Simple guide to scraping data from PDFs
Papers, PDFs and poorly scanned documents are the way most data journalism projects begin. But instead of typing up a new spreadsheet, here’s how to use Adobe Acrobat DC to do all the hard work for you.
Papers, PDFs and poorly scanned documents. This is the not-so-glamorous way most data journalism projects begin. Luckily, we don’t have to manually type out the data into a new spreadsheet to work with it. Instead, at The Outlier, we often use Adobe Acrobat DC to do all the hard work for us.
In this example, we’re going to scrape South Africa’s School Performance Report — a report that contains data about all the schools in the country and how their grade 12 cohort performed in the final exams over three years. The entire 226-page document comes as a PDF. But our aim is to extract all of the school subject data for one particular province, the Northern Cape, and all five of its districts.
Let’s get to it.
If your document is a hard copy, scan it onto your desktop to create a readable soft copy. Upload the PDF and open it with Adobe Acrobat.
Once opened, select the ‘Organize Pages’ option in the right-hand panel. This will allow you to select the pages you want to extract into a workable copy.
Scroll down to the pages you want to select. Hold down CTRL on your keyboard to select multiple pages at once. Now select ‘Extract’. This option will open a new window with only the pages you selected.
Now select ‘Export PDF’ from the right-hand panel.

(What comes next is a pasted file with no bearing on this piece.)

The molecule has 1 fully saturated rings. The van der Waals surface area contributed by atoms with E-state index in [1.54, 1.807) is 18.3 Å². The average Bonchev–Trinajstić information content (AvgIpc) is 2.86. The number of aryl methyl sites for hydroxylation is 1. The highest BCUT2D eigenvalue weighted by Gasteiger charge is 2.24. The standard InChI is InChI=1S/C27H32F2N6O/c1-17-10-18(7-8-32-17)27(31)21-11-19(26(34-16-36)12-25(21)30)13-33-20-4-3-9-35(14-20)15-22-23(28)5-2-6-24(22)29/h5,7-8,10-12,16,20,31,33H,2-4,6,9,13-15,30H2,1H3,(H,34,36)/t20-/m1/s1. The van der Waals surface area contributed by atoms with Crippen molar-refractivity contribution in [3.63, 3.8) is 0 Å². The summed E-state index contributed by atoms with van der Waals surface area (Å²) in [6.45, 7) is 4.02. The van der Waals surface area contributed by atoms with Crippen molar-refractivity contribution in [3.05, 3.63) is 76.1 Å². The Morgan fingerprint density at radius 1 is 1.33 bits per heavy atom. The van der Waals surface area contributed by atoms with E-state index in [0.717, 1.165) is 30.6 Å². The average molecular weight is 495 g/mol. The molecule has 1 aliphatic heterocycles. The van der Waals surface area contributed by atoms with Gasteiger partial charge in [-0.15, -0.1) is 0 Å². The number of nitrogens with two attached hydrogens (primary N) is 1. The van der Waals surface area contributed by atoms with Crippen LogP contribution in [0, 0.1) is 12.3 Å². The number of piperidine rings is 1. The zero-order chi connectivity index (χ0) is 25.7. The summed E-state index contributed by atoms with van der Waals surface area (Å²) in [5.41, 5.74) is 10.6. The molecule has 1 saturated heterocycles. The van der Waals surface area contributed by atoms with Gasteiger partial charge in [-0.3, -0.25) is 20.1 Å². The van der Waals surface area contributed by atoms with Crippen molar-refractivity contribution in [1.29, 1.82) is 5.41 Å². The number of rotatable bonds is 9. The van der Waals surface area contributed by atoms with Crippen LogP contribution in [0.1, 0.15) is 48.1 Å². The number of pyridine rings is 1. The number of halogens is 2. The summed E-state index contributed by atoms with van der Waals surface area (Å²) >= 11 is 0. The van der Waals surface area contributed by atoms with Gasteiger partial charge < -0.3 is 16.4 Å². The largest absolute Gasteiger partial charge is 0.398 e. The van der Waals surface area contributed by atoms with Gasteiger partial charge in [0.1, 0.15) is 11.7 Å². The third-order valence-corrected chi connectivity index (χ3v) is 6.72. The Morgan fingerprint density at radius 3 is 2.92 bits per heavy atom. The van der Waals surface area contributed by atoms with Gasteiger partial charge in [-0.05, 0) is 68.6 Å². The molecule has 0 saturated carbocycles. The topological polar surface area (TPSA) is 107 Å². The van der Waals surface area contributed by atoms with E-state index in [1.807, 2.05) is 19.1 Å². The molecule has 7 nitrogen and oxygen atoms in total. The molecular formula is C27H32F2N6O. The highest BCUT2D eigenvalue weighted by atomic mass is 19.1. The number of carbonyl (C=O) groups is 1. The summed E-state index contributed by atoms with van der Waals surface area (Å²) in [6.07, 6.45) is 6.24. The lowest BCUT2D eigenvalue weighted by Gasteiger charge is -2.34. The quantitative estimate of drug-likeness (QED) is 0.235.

A new window will open asking you in which format you would like to export your data. Usually, I select ‘Spreadsheet’ and ‘Microsoft Excel Workbook’, and then ‘Export’.
Choose the download destination for your scraped data, and then open that file. An Excel spreadsheet will appear with four different tabs of data because you have extracted four pages. (If you extracted 80 pages, this file would have 80 tabs.)
At this stage, technically you are done scraping your data. But having the data on different tabs makes it difficult to work with as a whole. This is when I open the Excel file in Google Sheets to make the next set of changes. Of course, you can do the same thing directly in Excel.
Carefully copy-and-paste the data from the rest of the tabs under the data in the first tab, minus the column headings. Once that’s done, delete the other tabs. Now you should have one tab with all your scraped district data under the same column headings.
Voila! You now have a format that’s easy to filter and sort through.
- Follow our TikTok micro-training journey where we show you the tips and tricks we use when working with Google Sheets.
- Learn with The Outlier Learning. Find out more about our training courses here
- Subscribe to The Outlier, a fortnightly newsletter that delivers data-driven insights
- Sign up to the DataBites newsletter for more tips, tech and data storytelling techniques